Some Colorado clinicians believe the law will be a step in the right direction despite temporary staffing shortages and other potential strains. Others believe an inherent lack of effective, reputable treatment options will put some Coloradians in a tough position. However, a lack of addiction treatment in Colorado is not a new issue. An estimated 43,000 Colorado residents currently meet the diagnostic criteria for an opioid use disorder, and fewer than half of these individuals have access to the treatment services they need to begin healing. While some services like methadone maintenance clinics are readily available, more effective, long-term treatment options — like residential rehab — can be difficult to come by and unaffordable. 

At CuraWest we are dedicated to providing an individualized and effective curriculum of clinical care to those in need, starting with a short stay in a privately operated detox center and continuing with an immediate transition into a higher level of care. Our new residential program caters to Colorado residents who would benefit from longer term care. We work directly with many major regional and national health insurance providers, ensuring the services we offer remain accessible and affordable. Contact us today to learn more. 

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Months-Long Waitlists for Colorado Rehabs

When it comes to the effective treatment of opioid addiction, residential rehabs offer services and resources that state-funded detox facilities and methadone clinics cannot. 

Because fentanyl is so powerfully addictive, individuals who have been misusing the drug for any significant length of time often need to completely rebuild their lives.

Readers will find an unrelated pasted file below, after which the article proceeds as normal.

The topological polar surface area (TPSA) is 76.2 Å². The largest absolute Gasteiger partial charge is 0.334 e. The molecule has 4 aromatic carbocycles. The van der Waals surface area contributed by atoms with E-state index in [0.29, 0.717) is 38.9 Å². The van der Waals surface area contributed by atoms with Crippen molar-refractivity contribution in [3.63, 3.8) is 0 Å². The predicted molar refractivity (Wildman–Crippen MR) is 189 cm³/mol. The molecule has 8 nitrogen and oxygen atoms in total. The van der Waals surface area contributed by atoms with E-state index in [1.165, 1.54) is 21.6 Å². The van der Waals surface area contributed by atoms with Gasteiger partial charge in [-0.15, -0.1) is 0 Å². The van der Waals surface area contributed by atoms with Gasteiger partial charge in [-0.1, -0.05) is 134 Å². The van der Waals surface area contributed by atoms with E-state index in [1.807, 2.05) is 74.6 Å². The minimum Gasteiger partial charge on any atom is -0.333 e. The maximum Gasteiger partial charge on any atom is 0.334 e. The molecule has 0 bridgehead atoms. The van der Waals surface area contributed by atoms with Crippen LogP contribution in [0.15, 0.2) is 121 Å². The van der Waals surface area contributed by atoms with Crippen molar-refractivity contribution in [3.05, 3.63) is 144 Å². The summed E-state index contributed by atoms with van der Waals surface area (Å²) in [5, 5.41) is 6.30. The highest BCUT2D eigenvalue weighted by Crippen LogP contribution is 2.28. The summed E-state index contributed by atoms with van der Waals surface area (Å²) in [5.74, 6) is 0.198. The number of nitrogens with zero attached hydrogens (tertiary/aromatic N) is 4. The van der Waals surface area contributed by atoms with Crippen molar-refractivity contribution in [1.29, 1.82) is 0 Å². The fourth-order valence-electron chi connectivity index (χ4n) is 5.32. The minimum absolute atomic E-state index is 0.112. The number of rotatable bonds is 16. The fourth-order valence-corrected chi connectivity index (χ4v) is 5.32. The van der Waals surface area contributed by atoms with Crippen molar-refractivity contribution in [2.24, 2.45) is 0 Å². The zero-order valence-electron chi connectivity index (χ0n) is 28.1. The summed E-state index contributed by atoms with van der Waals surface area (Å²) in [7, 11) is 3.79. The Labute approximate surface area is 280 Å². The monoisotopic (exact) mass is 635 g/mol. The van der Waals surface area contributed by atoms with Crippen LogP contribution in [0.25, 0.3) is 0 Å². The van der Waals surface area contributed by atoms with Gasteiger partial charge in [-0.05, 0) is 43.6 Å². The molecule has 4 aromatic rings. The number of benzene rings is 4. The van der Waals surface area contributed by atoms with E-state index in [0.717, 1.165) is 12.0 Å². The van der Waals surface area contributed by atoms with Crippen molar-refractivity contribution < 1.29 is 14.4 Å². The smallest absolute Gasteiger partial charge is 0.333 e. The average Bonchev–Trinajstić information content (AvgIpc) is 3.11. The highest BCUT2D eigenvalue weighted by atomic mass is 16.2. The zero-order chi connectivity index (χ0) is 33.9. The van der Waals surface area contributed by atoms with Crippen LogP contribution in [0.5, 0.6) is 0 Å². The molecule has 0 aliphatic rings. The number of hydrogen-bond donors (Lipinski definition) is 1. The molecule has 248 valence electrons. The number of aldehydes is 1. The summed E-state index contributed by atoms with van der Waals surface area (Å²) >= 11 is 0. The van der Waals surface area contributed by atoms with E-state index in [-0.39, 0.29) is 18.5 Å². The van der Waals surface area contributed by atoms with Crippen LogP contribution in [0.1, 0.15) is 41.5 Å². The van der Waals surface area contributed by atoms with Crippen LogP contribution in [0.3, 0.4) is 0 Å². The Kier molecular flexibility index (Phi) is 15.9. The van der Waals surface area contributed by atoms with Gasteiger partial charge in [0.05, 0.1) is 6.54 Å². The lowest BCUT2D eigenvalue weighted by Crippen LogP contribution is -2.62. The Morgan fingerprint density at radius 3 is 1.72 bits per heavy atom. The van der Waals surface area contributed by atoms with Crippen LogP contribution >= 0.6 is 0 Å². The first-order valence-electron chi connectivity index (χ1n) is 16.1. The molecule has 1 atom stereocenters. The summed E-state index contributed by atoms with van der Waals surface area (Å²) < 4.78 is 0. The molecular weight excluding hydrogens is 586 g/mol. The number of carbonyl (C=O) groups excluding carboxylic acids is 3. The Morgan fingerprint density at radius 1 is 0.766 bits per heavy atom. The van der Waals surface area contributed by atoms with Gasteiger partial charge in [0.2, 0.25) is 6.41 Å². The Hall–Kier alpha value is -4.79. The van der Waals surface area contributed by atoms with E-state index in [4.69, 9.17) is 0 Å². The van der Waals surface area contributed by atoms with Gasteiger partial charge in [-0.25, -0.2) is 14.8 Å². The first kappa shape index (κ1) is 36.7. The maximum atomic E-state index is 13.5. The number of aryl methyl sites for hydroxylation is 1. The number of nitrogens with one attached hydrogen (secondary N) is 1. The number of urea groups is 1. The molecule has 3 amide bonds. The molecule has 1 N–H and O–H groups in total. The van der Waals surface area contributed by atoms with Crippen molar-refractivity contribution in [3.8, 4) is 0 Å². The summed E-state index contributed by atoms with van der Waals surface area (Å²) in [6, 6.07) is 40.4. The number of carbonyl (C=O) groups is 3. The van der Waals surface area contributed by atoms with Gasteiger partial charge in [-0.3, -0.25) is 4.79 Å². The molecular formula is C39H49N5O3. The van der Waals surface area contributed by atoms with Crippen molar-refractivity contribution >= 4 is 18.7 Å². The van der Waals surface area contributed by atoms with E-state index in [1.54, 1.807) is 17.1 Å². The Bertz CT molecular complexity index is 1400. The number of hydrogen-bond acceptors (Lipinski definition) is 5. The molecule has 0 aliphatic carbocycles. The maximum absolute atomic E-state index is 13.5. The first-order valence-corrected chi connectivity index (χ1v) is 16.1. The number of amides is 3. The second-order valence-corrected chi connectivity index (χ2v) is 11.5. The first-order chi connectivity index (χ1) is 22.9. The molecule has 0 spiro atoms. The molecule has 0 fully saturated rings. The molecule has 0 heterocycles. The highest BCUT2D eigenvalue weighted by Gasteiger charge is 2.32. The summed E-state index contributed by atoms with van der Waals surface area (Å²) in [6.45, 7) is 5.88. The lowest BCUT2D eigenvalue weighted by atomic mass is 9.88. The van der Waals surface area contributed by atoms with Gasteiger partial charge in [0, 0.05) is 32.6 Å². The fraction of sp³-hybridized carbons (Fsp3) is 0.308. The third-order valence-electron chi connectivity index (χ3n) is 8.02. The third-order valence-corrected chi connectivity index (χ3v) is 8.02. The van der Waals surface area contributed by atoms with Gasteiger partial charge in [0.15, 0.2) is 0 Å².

What is Currently Working?

On a national level, roughly 20 percent of individuals with a diagnosable substance use disorder have access to effective, long-term treatment options. In Colorado, roughly 35 percent of individuals can access the treatment they need. While availability of treatment is higher in Colorado than in the majority of the country, there is still much work to be done. 

In addition to a statewide increase in privately owned treatment centers, recent amendments to existing drug laws could be a step in the right direction. 

In April of this year, the House Judiciary committee moved to enforce harsher penalties for those caught possessing at least one gram of fentanyl. A 7-4 vote confirmed that possession of one gram or more would result in a felony charge. Those caught with under one gram of fentanyl in their possession would face a misdemeanor charge, and harsher penalties if they were convicted four times or more. 

The hope is that the looming threat of a felony conviction would deter individuals from using the drug, and that those facing charges could be persuaded to enter treatment as an alternative course of action. 

Will Mandatory Treatment Work?